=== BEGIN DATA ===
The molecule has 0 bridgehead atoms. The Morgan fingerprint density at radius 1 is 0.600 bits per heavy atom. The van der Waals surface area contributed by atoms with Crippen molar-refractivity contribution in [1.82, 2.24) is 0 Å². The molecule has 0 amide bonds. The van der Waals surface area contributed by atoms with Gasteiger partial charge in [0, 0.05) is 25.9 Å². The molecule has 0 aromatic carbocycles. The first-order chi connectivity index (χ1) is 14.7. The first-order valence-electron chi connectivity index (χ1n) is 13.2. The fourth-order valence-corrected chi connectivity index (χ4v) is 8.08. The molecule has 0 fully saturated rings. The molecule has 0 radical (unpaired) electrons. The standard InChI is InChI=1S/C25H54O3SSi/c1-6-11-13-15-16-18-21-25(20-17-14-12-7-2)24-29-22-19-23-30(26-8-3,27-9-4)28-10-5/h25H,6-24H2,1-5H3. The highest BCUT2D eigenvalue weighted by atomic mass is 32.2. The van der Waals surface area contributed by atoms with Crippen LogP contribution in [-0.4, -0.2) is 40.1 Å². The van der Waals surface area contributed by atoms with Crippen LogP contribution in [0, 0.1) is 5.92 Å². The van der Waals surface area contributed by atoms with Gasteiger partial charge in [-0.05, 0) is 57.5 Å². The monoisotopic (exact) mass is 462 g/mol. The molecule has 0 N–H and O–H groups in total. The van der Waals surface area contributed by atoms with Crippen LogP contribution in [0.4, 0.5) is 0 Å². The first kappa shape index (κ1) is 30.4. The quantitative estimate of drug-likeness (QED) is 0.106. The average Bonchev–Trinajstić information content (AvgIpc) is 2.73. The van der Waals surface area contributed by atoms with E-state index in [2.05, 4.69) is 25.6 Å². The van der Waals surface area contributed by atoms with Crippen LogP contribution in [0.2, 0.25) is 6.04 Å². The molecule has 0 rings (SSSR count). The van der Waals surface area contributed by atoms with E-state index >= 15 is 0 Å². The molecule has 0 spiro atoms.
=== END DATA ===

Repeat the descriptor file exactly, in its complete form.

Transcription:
The molecule has 0 bridgehead atoms. The Morgan fingerprint density at radius 1 is 0.600 bits per heavy atom. The van der Waals surface area contributed by atoms with Crippen molar-refractivity contribution in [1.82, 2.24) is 0 Å². The molecule has 0 amide bonds. The van der Waals surface area contributed by atoms with Gasteiger partial charge in [0, 0.05) is 25.9 Å². The molecule has 0 aromatic carbocycles. The first-order chi connectivity index (χ1) is 14.7. The first-order valence-electron chi connectivity index (χ1n) is 13.2. The fourth-order valence-corrected chi connectivity index (χ4v) is 8.08. The molecule has 0 fully saturated rings. The molecule has 0 radical (unpaired) electrons. The standard InChI is InChI=1S/C25H54O3SSi/c1-6-11-13-15-16-18-21-25(20-17-14-12-7-2)24-29-22-19-23-30(26-8-3,27-9-4)28-10-5/h25H,6-24H2,1-5H3. The highest BCUT2D eigenvalue weighted by atomic mass is 32.2. The van der Waals surface area contributed by atoms with Crippen LogP contribution in [-0.4, -0.2) is 40.1 Å². The van der Waals surface area contributed by atoms with Crippen LogP contribution in [0, 0.1) is 5.92 Å². The van der Waals surface area contributed by atoms with Gasteiger partial charge in [-0.05, 0) is 57.5 Å². The monoisotopic (exact) mass is 462 g/mol. The molecule has 0 N–H and O–H groups in total. The van der Waals surface area contributed by atoms with Crippen LogP contribution in [0.4, 0.5) is 0 Å². The first kappa shape index (κ1) is 30.4. The quantitative estimate of drug-likeness (QED) is 0.106. The average Bonchev–Trinajstić information content (AvgIpc) is 2.73. The van der Waals surface area contributed by atoms with E-state index in [2.05, 4.69) is 25.6 Å². The van der Waals surface area contributed by atoms with Crippen LogP contribution in [0.2, 0.25) is 6.04 Å². The molecule has 0 rings (SSSR count). The van der Waals surface area contributed by atoms with E-state index >= 15 is 0 Å². The molecule has 0 spiro atoms.